“Cask of Amontillado” by Edgar Allan Poe
"It was about dusk, one evening during the supreme
madness of the carnival season, that I encountered my friend. He accosted me with excessive warmth, for he had been drinking
much. The man wore motley. He had on a tight-fitting parti-striped dress, and his head was surmounted by the conical cap and
bells. I was so pleased to see him, that I thought I should never have done wringing his hand.
I said to him--'My dear
Fortunato, you are luckily met. How remarkably well you are looking to-day! But I have received a pipe of what passes for
Amontillado, and I have my doubts.'
'How?' said he. 'Amontillado?
A pipe? Impossible! And in the middle of the carnival!'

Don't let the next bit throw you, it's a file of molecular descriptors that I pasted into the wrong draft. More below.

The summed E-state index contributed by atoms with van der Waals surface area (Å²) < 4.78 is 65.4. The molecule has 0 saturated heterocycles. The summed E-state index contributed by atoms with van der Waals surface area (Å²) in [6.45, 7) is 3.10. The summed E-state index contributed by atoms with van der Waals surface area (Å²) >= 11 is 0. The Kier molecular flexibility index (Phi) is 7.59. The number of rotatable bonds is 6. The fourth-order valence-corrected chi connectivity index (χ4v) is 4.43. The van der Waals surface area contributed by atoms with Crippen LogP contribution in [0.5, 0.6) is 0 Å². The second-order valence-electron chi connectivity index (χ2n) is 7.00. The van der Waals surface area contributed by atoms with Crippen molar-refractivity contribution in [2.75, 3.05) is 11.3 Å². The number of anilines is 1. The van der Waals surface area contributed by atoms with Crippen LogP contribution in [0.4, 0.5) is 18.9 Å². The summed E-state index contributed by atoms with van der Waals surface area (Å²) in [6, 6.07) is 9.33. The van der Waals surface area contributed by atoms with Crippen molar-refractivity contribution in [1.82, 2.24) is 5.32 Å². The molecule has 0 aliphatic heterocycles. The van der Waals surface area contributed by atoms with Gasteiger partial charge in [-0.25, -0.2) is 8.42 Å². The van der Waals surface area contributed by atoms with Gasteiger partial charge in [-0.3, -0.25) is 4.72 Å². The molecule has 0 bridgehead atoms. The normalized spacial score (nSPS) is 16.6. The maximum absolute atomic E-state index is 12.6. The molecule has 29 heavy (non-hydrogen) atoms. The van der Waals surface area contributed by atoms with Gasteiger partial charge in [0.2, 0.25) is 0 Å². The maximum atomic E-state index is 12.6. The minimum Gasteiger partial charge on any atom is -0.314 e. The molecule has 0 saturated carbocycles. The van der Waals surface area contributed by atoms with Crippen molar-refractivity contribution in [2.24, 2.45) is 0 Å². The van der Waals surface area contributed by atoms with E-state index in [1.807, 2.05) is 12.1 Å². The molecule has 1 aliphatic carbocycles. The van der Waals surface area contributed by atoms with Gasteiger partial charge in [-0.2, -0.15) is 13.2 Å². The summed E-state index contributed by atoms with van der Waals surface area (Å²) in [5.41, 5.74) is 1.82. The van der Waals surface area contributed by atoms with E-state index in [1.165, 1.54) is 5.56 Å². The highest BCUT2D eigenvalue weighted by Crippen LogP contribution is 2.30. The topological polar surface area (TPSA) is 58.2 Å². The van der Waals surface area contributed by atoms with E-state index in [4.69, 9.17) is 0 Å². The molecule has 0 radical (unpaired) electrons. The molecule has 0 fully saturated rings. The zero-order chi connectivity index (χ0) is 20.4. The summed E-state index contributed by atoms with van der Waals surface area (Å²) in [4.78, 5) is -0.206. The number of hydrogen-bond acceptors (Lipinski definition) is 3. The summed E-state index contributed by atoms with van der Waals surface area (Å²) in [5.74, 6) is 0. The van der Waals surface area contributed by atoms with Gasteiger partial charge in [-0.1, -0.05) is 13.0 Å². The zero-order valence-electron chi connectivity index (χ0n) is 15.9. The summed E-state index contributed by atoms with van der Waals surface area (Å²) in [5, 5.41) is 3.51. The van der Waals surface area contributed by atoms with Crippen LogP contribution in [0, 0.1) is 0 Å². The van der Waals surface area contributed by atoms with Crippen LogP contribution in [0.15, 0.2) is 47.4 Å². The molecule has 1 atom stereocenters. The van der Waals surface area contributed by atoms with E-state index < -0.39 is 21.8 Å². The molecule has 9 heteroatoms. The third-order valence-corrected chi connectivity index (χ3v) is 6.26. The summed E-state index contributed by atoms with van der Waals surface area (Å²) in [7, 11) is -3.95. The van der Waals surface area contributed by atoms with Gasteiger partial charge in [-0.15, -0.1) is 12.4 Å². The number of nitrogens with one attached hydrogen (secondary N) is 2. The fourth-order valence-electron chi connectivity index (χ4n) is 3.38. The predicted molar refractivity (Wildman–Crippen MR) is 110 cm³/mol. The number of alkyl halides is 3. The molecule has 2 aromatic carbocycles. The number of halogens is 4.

'I have my doubts,' I
replied; 'and I was silly enough to pay the full Amontillado price without consulting you in the matter. You were not to be
found, and I was fearful of losing a bargain.'
'I have my doubts.'
'And I must satisfy
'As you are engaged,
I am on my way to Luchesi. If any one has a critical turn, it is he. He will tell me--'
tell Amontillado from Sherry.'
'And yet some fools
will have it that his taste is a match for your own.'
'Come, let us go.'
'To your vaults.'
'My friend, no;
I will not impose upon your good nature. I perceive you have an engagement. Luchesi--'
'I have no engagement;--come.'
'My friend, no.
It is not the engagement, but the severe cold with which I perceive you are afflicted. The vaults are insufferably damp. They
are encrusted with nitre.'
'Let us go, nevertheless.
The cold is merely nothing. Amontillado! You have been imposed upon. And as for Luchesi, he cannot distinguish Sherry from
Thus speaking, Fortunato
possessed himself of my arm. Putting on a mask of black silk, and drawing a roquelaire closely about my person, I suffered
him to hurry me to my palazzo."